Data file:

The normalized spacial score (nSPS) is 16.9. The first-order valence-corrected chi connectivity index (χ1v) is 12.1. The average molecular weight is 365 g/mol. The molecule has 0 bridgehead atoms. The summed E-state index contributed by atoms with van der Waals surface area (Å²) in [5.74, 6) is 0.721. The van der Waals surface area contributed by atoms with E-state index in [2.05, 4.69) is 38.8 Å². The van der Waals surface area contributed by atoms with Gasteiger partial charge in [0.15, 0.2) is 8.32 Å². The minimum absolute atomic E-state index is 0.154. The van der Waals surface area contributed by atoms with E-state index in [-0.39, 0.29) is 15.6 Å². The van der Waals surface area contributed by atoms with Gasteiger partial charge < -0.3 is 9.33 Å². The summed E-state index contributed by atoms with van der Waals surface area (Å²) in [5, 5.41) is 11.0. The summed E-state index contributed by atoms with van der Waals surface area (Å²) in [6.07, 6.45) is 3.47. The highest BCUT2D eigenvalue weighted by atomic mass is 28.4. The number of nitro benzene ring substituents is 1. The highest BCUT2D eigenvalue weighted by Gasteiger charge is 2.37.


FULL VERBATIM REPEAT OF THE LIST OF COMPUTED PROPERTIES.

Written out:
The normalized spacial score (nSPS) is 16.9. The first-order valence-corrected chi connectivity index (χ1v) is 12.1. The average molecular weight is 365 g/mol. The molecule has 0 bridgehead atoms. The summed E-state index contributed by atoms with van der Waals surface area (Å²) in [5.74, 6) is 0.721. The van der Waals surface area contributed by atoms with E-state index in [2.05, 4.69) is 38.8 Å². The van der Waals surface area contributed by atoms with Gasteiger partial charge in [0.15, 0.2) is 8.32 Å². The minimum absolute atomic E-state index is 0.154. The van der Waals surface area contributed by atoms with E-state index in [-0.39, 0.29) is 15.6 Å². The van der Waals surface area contributed by atoms with Gasteiger partial charge < -0.3 is 9.33 Å². The summed E-state index contributed by atoms with van der Waals surface area (Å²) in [5, 5.41) is 11.0. The summed E-state index contributed by atoms with van der Waals surface area (Å²) in [6.07, 6.45) is 3.47. The highest BCUT2D eigenvalue weighted by atomic mass is 28.4. The number of nitro benzene ring substituents is 1. The highest BCUT2D eigenvalue weighted by Gasteiger charge is 2.37.